Written by Alexander Tan
Questioning the foundation of socially focused research is a key part of academic training, and over the years many questions have been raised as to what the contribution of those working in this space should be. For me whilst the development of methods, theories, and debates have all been important, documenting and acknowledging human experiences is most central.
It was therefore a pleasure to attend Remapping the cultural and linguistic landscape of the Chinese in Britain, a conference focusing on British Chinese experiences, which recently took place at the University of Westminster, During my own PhD work I conducted an in-depth look at the existing literature on British Chinese people, adding to this by situating the experiences of young British Chinese in North East England amongst existing studies. Having listened to the strong set of speakers at the conference this topic of study continues to expand, and I think usefully retains a strong connection to the ambiguity and shifting nature of British Chinese people as a group. Attendees should be encouraged by ongoing questioning of the term ‘British Chinese’ and should continue to explore this terrain through space, place, and, time.
A British Chinese Space
Several of the speakers referenced the spaces in which British Chineseness could be identified. When I looked at this area, Chinatown, and Chinese school both featured strongly.
Chinatown was explored here as a space that advertised itself as Chinese, and yet on closer examination was nothing of the sort; symbols such as dragons or lion dogs being placed in the wrong way, arches draped in the wrong characters, too many tourists. There was reference to Chinatown London in particular as a kind of living museum, but lacking the well curated exhibits we might expect. Chinese lives were not celebrated here in their multifaceted nature, nor were the many generations and backgrounds that had worked here from sailors, laundrymen, and chefs present. There was comparison made to Chinatown Vancouver and also Washington DC, these being quite different from London’s Chinatown.
I recognised much of the discussion of space related to British Chinese identity here, in particular the search for a real or authentic Chinese representation. Indeed, for some, Chinatown represents most starkly the absence of such acknowledgment, with its focus on food and tourists, and as a commercial space. On the other hand, I think the speakers could be mindful of how their own work is reclaiming Chinatown and perhaps demonstrating how, through history tours, or discussions over personal objects, Chinatown can be returned to being a more human place. This is surely worthy work and perhaps contains an element of hope that not all such experiences are indelibly lost.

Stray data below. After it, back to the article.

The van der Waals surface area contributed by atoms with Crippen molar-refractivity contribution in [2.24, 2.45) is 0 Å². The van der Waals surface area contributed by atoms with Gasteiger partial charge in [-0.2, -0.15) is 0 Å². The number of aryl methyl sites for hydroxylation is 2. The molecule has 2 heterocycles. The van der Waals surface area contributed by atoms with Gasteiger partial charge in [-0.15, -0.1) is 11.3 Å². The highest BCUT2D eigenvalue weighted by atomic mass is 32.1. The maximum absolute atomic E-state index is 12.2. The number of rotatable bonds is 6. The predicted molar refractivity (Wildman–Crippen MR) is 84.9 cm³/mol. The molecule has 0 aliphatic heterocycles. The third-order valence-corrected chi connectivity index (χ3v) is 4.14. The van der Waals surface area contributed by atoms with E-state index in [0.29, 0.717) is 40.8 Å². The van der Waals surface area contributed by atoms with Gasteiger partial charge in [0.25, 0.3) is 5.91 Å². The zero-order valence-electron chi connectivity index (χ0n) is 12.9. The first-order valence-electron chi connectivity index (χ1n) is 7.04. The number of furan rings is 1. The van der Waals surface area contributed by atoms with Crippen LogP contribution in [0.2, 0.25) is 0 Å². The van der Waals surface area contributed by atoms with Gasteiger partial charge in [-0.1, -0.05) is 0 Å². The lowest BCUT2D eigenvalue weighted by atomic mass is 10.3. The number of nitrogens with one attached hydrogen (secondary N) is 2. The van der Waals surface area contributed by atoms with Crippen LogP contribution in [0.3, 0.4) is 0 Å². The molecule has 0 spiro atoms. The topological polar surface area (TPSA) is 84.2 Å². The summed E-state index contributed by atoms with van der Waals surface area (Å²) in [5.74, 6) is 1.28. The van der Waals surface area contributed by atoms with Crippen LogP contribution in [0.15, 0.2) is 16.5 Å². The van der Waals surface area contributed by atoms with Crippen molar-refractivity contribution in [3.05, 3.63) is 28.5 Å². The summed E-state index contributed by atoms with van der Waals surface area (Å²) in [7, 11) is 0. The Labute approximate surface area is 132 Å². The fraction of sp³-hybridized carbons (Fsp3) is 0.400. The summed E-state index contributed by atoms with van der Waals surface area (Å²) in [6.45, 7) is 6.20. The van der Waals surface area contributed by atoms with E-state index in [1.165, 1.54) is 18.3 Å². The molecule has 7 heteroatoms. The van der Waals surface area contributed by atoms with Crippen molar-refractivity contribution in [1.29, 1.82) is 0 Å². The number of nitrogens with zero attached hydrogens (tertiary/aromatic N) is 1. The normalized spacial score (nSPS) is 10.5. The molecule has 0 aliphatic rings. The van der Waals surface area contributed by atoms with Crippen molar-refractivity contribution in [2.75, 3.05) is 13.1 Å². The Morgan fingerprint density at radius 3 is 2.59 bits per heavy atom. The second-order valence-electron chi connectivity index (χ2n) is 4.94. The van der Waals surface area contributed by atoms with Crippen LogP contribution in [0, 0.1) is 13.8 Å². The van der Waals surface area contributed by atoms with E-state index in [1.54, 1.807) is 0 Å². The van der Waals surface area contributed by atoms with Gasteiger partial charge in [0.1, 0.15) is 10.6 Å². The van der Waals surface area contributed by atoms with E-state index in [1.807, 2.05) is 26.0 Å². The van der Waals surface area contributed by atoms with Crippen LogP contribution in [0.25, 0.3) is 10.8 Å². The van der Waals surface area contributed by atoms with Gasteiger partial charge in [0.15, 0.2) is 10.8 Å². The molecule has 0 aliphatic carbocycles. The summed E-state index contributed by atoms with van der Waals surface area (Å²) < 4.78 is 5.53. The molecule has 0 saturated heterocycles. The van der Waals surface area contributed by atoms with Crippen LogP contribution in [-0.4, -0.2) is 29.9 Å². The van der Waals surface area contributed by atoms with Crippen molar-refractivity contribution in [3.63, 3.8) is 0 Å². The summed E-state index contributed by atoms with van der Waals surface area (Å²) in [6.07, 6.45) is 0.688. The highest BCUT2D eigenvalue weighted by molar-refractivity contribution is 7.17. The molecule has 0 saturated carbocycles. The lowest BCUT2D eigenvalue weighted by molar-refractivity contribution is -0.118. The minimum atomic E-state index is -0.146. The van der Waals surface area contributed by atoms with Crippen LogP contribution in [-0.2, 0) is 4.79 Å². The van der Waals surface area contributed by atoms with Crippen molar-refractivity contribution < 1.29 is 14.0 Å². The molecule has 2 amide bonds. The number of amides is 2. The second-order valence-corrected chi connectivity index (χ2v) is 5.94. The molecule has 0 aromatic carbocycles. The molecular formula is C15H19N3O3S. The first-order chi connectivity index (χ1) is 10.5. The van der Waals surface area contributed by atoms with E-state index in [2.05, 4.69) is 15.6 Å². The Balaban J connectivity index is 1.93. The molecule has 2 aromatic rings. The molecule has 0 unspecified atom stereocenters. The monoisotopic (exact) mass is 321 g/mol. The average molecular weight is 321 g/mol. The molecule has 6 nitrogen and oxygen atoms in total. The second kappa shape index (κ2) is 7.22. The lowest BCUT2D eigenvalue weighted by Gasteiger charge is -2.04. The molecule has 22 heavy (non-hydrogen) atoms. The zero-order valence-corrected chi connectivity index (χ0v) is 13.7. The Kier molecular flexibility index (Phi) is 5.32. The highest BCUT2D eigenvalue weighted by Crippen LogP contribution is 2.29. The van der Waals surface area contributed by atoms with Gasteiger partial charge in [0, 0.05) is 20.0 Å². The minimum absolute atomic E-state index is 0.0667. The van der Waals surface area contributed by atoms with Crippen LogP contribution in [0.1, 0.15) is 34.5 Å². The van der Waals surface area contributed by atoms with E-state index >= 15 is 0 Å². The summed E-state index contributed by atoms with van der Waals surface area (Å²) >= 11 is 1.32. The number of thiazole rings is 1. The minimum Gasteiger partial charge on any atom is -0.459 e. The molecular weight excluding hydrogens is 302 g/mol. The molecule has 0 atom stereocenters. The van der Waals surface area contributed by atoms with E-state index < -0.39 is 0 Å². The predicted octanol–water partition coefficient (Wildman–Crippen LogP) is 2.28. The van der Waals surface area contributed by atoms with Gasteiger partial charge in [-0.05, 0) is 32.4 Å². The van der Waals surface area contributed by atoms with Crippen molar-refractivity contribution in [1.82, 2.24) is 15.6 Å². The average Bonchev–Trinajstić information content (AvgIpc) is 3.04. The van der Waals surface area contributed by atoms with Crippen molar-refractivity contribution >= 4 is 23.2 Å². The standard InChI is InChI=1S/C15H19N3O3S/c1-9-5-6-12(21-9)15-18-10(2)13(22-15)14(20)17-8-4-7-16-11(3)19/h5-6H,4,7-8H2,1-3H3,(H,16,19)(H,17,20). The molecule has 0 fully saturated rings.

R-L: Xiao Ma (China Exchange UK), Vanessa Yim, and Natalie Vujasin (University of Manchester)
Chinese schools featured in the event with an exploration of the politics and reasons for Mandarin increasingly becoming popular for children. Chinese schools were shown to be widening their intake beyond the Chinese community, and adapting therefore to both changes in the background of Chinese migration to the UK in recent years, as well as an increase in desire for people to learn Mandarin Chinese. Internal disagreements within the Chinese community about which language to teach – Cantonese or Mandarin – also reflected the changing nature of Chinese migration, a move away from Hong Kong perhaps to mainland China, alongside a changing desire for Mandarin to be taught for professional, as well as cultural, reasons by more middle class and wealthier parents. For me this evoked concern about how we are to move forward as a community when we cannot agree which language to speak. Is there no place for both? I saw a week later that a writer in Canada was also concerned about the loss of Cantonese, demonstrating international interest in this debate.